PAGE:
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Senior project about Deep Direct Use (DDU) geothermal

Posted by Morgan White on September 25, 2020

Lauren Kumle, Tess Sobol, Jaboc Heglund, and Tommy Robey in CEE 493 - Sustainable Design Engineering Technology worked with Dr. Andy Stumpf in Fall 2020 on a Deep Direct Use (DDU) geothermal proposal for north campus.

Dr. Stumpf provided this information to the team in September:

If your team is interested, you might consider a different technology for geothermal energy at Newmark Civil Engineering Laboratory. Specifically a deep direct-use (DDU) geothermal energy system (GES). I suggest this because I am not certain there is enough ground space at Newmark for a geothermal borefield like at CIF. The advantages of DDU GES is it requires fewer wells, and there would be enough thermal energy extracted to condition space in multiple buildings. Essentially, the DDU GES comprises extraction and injection wells (likely 2 of each needed) to access geothermal fluids (brine) from deeper bedrock formations. Under campus, one of the potential bedrock formations, the St. Peter Sandstone, lies at ~2,000 feet depth and contains an abundant amount of fluid at 78-82°F. When I last talked to Professor Liang Liu (who recently retired from College of Engineering), he was very interested in a study for DDU GES for the Engineering quad (south of Grainger library). So I think your findings from this type of system would be timely and more likely to be implemented.


My colleagues and I just completed a feasibility study of DDU GES for six agricultural research facilities on the South Farms (see summary paper attached).

The focus was on the deeper Mt. Simon Sandstone (lying at >6000 feet depth) because we were interested in extracting the hottest brine (110-130°F) since some of the farms needed to make hot water. They are not connected to the steam and hot/cold water energy system servicing the main part of campus, so propane and natural gas are the primary fuels. However, the St. Peter Sandstone would be an alternative… and this formation is also being considered for cooling buildings.


If you are interested in looking at DDU for the Newmark site, I can share the report with you. It should contain much of the information you need. Some of colleagues can help you with the life cycle costs and mechanical energy system analyses. Completing this project would also help researchers on campus compete for funding from DOE to complete tests wells which will be needed to validate your findings. DOE is very interested in developing DDU GES in non-volcanic areas of the US, especially for district-energy systems. Cornell University just received funding from DOE for a test well to develop a DDU GES on their campus, but they will most likely have to drill >15,000 feet into the Precambrian granite develop the system. They are looking to generate electricity with very hot water.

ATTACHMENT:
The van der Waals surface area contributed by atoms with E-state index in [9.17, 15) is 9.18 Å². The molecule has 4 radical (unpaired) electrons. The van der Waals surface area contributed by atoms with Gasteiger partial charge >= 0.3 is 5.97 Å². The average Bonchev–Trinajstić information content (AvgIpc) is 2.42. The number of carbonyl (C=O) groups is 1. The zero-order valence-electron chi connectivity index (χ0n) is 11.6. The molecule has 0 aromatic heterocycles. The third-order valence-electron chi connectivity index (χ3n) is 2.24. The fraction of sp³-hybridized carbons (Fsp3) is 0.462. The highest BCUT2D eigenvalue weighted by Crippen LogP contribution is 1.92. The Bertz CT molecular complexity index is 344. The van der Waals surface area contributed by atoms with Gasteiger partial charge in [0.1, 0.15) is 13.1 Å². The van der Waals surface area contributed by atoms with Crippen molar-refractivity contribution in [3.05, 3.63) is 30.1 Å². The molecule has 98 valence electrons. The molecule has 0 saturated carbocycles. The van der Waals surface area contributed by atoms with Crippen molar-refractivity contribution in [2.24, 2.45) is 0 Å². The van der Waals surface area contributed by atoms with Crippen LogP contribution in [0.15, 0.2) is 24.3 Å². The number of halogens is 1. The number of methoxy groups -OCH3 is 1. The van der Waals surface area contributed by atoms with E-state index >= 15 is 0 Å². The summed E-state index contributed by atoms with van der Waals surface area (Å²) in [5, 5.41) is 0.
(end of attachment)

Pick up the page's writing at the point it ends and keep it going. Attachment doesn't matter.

Doing a rough calculation, I think constructing a DDU GES would be of similar cost to a shallow borefield with 50-100 wells. The DDU GES would be much more efficient since you are directly using the heated brine and not trying to conduct heat in the ground. The payback period would be much quicker since it will be servicing more than one building.

 On 9/25/2020, Lauren, Tommy, and Jacob met with Dr. Stumpf.  He provided the following update:

I had a meeting with Lauren Jacob and Tommy today about their design project. I suggested they look at a DDU system that would heat/cool 4 buildings (Newmark, DCL, Uni High, and Siebel Center). I guess the number of buildings will depend on the amount of energy that can be extracted from the geothermal reservoir. I also suggested they look at the shallowest reservoir, the St. Peter Sandstone. As part of their analysis, they indicated there is a need for building level energy use data.